BY: DANIEL KORN
Write something right now.
It can be anything you want – prose, poetry, script, diary. It can be on any topic. No word limit. Take however long you need.
So, what did you write?
Probably nothing, right?
It’s not your fault. We like to talk about creative freedom and giving creators unrestricted control over their work, but the simple fact is that it’s really hard to work creatively without any limitations. There is a whole galaxy of topics to explore and a whole universe of ways to explore them. It’s very easy to be paralyzed by the magnitude of options available, and the only way to get over it is to offload some of the choices with limits.
What’s interesting is that restrictions are inherent to almost every creative medium. Your physical comic book is going to have to deal with the format restrictions of a piece of paper. The look of your indie film is going to be partly dictated by the equipment you have available to you. Maybe you can’t find a singer for your band, but your friend plays a mean trumpet and that’s close enough. None of these constraints are a bad thing. They merely impose a form on the ideas that you’ve already had.
Take the two biggest limits on any creative work – money and time.
The world of film is pretty much always limited by budget, which often causes filmmakers to make drastic changes to the script, often for the better. Case in point: the original ending of Spike Jonze’s incredible directorial debut Being John Malkovich. The final ending is a Twilight Zone-ish one, wherein the main character gets his comeuppance in a hauntingly poetic fashion. The original one, cut due to budgetary constraints, involved juggling chainsaws, the Devil, and an choreographed dance number. That insanity may have been interesting to see, but probably would have lacked the humanity and thematic resonance of the ending that Jonze and scriptwriter Charlie Kaufman needed to put in place as a compromise.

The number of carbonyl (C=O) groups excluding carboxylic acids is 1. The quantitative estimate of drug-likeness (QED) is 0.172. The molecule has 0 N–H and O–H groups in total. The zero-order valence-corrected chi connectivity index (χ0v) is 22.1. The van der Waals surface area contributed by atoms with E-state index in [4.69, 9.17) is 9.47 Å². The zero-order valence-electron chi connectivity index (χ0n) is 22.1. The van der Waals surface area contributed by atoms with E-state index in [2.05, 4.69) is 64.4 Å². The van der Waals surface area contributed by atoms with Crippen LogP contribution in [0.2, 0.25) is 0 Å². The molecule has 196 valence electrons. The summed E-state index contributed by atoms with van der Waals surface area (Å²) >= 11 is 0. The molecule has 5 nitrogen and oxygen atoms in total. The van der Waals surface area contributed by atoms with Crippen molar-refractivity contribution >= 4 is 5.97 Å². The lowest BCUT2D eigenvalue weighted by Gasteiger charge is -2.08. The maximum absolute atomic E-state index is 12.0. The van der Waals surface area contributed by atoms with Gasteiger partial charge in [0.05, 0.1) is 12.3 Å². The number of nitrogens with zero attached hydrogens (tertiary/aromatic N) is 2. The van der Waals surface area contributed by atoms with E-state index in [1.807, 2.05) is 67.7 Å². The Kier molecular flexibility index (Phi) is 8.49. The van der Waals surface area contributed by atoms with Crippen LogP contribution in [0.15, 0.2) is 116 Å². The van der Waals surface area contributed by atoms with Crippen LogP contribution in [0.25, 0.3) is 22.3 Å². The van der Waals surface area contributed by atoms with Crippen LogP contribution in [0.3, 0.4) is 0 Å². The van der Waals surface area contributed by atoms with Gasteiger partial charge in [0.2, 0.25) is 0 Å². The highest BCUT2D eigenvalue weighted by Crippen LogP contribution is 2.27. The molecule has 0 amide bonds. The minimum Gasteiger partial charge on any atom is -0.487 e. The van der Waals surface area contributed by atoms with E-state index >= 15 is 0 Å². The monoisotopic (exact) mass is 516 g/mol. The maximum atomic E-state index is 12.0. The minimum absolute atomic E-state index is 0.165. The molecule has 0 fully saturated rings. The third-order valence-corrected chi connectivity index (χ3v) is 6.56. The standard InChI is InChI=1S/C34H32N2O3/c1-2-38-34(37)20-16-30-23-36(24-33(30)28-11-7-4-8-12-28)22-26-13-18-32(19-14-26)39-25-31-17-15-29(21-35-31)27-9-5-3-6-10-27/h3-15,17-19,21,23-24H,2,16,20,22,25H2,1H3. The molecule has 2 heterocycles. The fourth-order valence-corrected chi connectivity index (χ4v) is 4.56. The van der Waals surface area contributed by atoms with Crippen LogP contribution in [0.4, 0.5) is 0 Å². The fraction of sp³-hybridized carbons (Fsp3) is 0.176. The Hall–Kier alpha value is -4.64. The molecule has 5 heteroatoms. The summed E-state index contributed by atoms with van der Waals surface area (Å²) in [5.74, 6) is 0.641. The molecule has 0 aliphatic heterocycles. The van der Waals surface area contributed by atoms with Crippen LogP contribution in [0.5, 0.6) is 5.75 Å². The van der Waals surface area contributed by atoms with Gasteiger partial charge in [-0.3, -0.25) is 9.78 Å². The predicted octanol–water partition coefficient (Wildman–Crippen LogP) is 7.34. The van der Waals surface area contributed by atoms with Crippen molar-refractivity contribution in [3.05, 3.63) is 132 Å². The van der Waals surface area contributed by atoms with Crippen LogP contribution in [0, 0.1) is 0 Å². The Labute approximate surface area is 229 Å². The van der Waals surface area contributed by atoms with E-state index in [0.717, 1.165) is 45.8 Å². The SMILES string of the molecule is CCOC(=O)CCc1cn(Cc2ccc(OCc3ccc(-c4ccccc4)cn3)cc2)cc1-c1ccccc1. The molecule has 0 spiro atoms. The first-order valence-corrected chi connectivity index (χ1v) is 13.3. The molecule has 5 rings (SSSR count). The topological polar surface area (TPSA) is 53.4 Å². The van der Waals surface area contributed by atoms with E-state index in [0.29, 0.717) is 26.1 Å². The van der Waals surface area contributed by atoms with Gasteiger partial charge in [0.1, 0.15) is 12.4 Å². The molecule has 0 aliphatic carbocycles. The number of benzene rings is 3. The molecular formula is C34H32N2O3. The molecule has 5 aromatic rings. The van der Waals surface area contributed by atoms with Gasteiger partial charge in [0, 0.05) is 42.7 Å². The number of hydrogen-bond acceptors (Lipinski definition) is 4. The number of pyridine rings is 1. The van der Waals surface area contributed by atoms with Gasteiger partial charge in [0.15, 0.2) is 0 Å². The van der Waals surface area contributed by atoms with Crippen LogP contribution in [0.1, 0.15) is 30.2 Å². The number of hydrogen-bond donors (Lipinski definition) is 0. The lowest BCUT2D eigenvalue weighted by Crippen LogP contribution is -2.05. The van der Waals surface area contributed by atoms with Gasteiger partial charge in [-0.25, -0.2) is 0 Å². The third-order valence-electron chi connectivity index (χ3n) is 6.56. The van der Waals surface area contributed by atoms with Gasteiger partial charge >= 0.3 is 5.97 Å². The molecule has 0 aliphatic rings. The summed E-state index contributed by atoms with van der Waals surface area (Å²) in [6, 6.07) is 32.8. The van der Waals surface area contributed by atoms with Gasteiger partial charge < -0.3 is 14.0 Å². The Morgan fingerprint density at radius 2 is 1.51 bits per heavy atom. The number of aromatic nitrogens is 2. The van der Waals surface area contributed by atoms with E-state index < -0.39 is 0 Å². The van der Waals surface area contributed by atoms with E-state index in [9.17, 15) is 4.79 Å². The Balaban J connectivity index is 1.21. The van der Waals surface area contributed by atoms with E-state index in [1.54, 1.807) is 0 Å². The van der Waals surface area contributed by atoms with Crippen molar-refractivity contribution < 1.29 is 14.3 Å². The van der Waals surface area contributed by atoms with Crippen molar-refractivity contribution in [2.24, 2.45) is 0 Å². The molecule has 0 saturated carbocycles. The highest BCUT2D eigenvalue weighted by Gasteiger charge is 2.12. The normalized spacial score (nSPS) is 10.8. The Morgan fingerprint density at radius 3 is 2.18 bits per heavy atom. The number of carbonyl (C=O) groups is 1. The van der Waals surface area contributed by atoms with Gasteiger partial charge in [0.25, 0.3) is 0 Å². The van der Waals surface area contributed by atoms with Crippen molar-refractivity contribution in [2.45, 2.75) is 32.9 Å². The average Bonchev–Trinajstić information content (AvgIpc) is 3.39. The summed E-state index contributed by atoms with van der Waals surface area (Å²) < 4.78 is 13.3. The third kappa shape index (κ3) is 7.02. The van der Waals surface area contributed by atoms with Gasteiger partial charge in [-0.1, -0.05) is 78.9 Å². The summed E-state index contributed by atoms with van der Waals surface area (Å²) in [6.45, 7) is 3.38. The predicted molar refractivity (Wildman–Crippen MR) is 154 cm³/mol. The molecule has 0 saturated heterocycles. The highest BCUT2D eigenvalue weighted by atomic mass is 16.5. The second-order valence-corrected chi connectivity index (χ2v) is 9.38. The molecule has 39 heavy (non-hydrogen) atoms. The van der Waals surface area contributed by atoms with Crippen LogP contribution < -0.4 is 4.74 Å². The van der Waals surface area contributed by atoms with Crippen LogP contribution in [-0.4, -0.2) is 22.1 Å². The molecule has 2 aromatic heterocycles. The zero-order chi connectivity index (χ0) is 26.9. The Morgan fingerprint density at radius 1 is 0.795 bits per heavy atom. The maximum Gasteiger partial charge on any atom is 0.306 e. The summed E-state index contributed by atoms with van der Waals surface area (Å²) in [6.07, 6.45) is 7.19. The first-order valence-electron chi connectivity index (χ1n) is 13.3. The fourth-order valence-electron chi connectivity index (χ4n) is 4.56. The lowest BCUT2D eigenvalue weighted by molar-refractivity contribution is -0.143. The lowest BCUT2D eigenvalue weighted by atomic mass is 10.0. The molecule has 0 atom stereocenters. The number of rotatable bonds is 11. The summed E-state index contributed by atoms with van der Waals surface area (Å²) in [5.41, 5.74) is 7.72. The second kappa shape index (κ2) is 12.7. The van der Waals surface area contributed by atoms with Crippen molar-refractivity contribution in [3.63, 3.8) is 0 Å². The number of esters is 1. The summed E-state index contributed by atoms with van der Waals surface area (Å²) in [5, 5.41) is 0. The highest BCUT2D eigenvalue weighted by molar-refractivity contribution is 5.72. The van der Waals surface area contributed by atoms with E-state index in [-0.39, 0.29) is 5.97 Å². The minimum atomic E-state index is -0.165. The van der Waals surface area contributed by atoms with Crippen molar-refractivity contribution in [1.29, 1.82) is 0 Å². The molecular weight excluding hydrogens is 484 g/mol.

A more populist example would be the original Star Wars trilogy, where George Lucas’s low budget and lack of filming time forced him to focus on telling a tight, efficient story rather than adding in a bunch of side details that distracted from the main plot. Compare this to highly-budgeted, filler-stuffed Prequel trilogy, not to mention the special editions of the originals which are supposedly closer to his original vision, and it’s clear that Lucas needed these limits to tell his stories effectively.
You see this in music all the time too; some of the best albums ever made were recorded under extreme time limits. Black Sabbath’s debut record was recorded in one day and mixed the next – it’s since gone on to be one of the most influential metal albums of all time. Meanwhile, The Ramones’ first album only took about a week, which is ages compared to the seminal hard-core double-album Zen Arcade by Husker Du, taking only 40 hours to record 23 songs. And thanks to the extremely high level of musicianship and focus on live performances, most of the legendary jazz albums by Miles Davis, Sonny Rollins, John Coltrane and the like were recorded in just a couple days each.
On the other side of the spectrum is Guns N’ Roses’ – which really at this point just Axl Rose and a series of studio musicians – Chinese Democracy, an album that took ten years and a reported 13 million dollars to make. The album, filled with a bunch of horribly corny, out-of-date industrial metal, is remembered only for the decade of anticipation that pre-empted its release.
For a more personal example, I direct you to none other than the very article before your eyes. It took me about two weeks to write this thing, which is completely ridiculous. See, we staff writers get together in an office, which is where the majority of our work comes from, and on an average week I pump out about two articles a day. Due to some obligations I had to miss a couple of these days, meaning I had to write this particular article at home and had the whole week to finish it, to which I reacted by putting it right off until the end of the week. The whole time I kept playing videogames and watching Netflix convincing myself that the deadline was still far in the distance. I suspect I’m not the only creative with this work habit.
Suddenly it was Sunday and I’d put down only 200 sloppy, unedited words. Now as I rush to the finish, writing with a fury that can only come from a rapidly approaching deadline, I wonder what this article would have looked like had I had the knowing eyes of my peers on me, waiting expectantly for me to wrap it up.
My point is, contrary to the popular proverb, it can be valuable to have a box to play in after all.